US establishes Bureau of Counter-terrorism
The Bureau of Counter-terrorism, established by Secretary of State Hillary Clinton, would assume the responsibilities of the existing Office of the Coordinator for Counter-terrorism.
"The mission of the new bureau will be to lead the Department in the US Government's effort to counter terrorism abroad and to secure the United States against foreign terrorist threats," Ambassador-at-Large Daniel Benjamin, Coordinator for Counter-terrorism, said at a news briefing at the State Department.
"The bureau will have a number of concrete responsibilities," he said, while announcing the establishment of the bureau.
In coordination with Department's leadership, the National Security Staff and other US government agencies,the new bureau will develop and implement counter-terrorism strategies, policies, operations and programmes to disrupt and defeat the networks that support terrorism.
The bureau will lead in supporting US counter-terrorism diplomacy and seek to strengthen homeland security, countering violent extremism and build the capacity of partner nations to deal effectively with terrorism, Benjamin said.
The new bureau, he said, will lead the Department in US government efforts to reduce radicalisation and mobilisation abroad.
It will work with the recently-established Center for Strategic Counter-terrorism Communications to de-legitimate the violent extremist narrative and develop positive alternatives for populations that are vulnerable to recruitment.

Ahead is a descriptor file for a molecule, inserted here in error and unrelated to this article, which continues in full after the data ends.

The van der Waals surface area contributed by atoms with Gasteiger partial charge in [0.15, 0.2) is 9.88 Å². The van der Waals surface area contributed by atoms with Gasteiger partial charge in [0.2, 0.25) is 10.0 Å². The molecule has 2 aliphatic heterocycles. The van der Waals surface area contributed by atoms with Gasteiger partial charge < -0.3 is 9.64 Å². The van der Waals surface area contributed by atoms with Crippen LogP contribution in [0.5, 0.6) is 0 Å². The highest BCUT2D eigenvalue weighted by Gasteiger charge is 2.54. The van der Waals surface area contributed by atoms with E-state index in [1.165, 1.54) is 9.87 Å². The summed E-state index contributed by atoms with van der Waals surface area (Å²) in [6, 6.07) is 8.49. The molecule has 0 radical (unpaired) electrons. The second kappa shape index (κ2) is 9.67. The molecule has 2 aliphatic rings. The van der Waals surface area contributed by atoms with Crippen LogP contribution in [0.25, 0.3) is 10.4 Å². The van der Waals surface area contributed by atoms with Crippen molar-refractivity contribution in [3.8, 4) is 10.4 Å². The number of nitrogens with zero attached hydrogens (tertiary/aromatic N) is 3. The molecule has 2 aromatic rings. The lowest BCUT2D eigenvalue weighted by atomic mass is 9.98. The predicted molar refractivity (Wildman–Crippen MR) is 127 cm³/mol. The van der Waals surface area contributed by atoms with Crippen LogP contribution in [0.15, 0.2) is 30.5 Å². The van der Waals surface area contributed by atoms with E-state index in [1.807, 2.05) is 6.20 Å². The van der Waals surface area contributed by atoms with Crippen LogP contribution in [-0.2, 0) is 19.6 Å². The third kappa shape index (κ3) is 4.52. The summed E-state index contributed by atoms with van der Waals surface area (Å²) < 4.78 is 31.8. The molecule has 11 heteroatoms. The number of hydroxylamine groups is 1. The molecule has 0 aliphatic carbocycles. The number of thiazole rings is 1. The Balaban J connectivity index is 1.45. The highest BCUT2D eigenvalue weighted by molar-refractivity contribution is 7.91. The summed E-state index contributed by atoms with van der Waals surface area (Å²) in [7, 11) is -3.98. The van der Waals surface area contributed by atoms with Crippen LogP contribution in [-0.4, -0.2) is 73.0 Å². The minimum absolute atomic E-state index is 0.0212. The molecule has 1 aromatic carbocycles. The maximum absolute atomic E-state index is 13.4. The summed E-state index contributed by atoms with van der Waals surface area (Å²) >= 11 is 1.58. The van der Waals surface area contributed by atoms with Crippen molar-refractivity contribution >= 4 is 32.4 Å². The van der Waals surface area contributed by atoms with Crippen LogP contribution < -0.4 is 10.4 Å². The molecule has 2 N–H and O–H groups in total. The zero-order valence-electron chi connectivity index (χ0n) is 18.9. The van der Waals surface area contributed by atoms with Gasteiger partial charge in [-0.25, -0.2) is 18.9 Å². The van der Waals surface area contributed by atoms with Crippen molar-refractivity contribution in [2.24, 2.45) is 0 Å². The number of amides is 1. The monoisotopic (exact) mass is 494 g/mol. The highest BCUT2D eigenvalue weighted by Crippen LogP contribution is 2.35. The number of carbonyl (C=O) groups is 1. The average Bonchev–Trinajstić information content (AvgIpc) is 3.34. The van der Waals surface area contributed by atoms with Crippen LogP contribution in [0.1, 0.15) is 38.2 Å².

The bureau will also work to partner with governments and civil society in building capacity to counter violent extremism, Benjamin said.
Designations of Foreign Terrorist Organisations is one of the core activities of the office and of the new bureau, and it will continue to be so, he said in response to a question.
According to a State Department fact sheet, the US faces a continuing terrorist threat from al-Qaeda and other groups and individuals who subscribe to violent extremism.
"While we have made much progress in combating terrorism since the 9/11 attacks, challenges remain," it said.
"Together with defence, intelligence, law enforcement and homeland security, diplomacy and development are critical to keeping America safe. To secure our future, we must continue to strengthen our international coalition against terrorism, build foreign partner capacity to mitigate terrorist threats, reinforce resilience against attacks and counter the ideologies and ideas that fuel violent extremism around the world," the fact sheet said.
The Bureau of Counter-terrorism will focus on the State Department in US government efforts to counter violent extremism.
Noting that the security of the US depends on the strength of its partners and allies abroad, the fact sheet said with capable partners who are able to manage the threats within their borders and regions, the likelihood of US forces being called into action is greatly reduced.
The Bureau of Counter-terrorism will work with other bureaux and agency partners in supporting US government work to build international partner counter-terrorism capacity in the civilian sector and will contribute to efforts in the military and defence sectors, it said.